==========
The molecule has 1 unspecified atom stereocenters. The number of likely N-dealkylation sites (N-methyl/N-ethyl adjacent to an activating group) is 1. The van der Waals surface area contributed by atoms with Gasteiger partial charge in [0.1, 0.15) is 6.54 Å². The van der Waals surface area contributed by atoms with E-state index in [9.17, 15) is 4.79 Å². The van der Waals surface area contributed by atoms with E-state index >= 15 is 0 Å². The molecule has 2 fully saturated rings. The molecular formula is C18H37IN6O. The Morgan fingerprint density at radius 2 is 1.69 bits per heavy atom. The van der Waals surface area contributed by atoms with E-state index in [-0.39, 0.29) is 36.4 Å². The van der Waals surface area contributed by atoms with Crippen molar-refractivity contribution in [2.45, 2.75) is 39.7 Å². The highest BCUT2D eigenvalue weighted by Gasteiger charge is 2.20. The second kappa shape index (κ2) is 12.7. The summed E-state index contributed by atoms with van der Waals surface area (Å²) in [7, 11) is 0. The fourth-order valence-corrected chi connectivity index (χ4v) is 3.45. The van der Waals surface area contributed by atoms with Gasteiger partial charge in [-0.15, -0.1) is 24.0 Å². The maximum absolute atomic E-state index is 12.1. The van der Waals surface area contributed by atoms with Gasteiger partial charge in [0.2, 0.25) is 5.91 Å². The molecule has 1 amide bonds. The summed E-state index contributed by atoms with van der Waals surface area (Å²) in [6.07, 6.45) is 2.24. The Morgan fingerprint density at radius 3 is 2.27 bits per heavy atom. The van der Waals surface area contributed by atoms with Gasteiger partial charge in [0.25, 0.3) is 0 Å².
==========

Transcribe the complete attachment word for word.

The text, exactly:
The molecule has 1 unspecified atom stereocenters. The number of likely N-dealkylation sites (N-methyl/N-ethyl adjacent to an activating group) is 1. The van der Waals surface area contributed by atoms with Gasteiger partial charge in [0.1, 0.15) is 6.54 Å². The van der Waals surface area contributed by atoms with E-state index in [9.17, 15) is 4.79 Å². The van der Waals surface area contributed by atoms with E-state index >= 15 is 0 Å². The molecule has 2 fully saturated rings. The molecular formula is C18H37IN6O. The Morgan fingerprint density at radius 2 is 1.69 bits per heavy atom. The van der Waals surface area contributed by atoms with E-state index in [-0.39, 0.29) is 36.4 Å². The van der Waals surface area contributed by atoms with Crippen molar-refractivity contribution in [2.45, 2.75) is 39.7 Å². The highest BCUT2D eigenvalue weighted by Gasteiger charge is 2.20. The second kappa shape index (κ2) is 12.7. The summed E-state index contributed by atoms with van der Waals surface area (Å²) in [7, 11) is 0. The fourth-order valence-corrected chi connectivity index (χ4v) is 3.45. The van der Waals surface area contributed by atoms with Gasteiger partial charge in [-0.15, -0.1) is 24.0 Å². The maximum absolute atomic E-state index is 12.1. The van der Waals surface area contributed by atoms with Gasteiger partial charge in [0.2, 0.25) is 5.91 Å². The molecule has 1 amide bonds. The summed E-state index contributed by atoms with van der Waals surface area (Å²) in [6.07, 6.45) is 2.24. The Morgan fingerprint density at radius 3 is 2.27 bits per heavy atom. The van der Waals surface area contributed by atoms with Gasteiger partial charge in [0.25, 0.3) is 0 Å².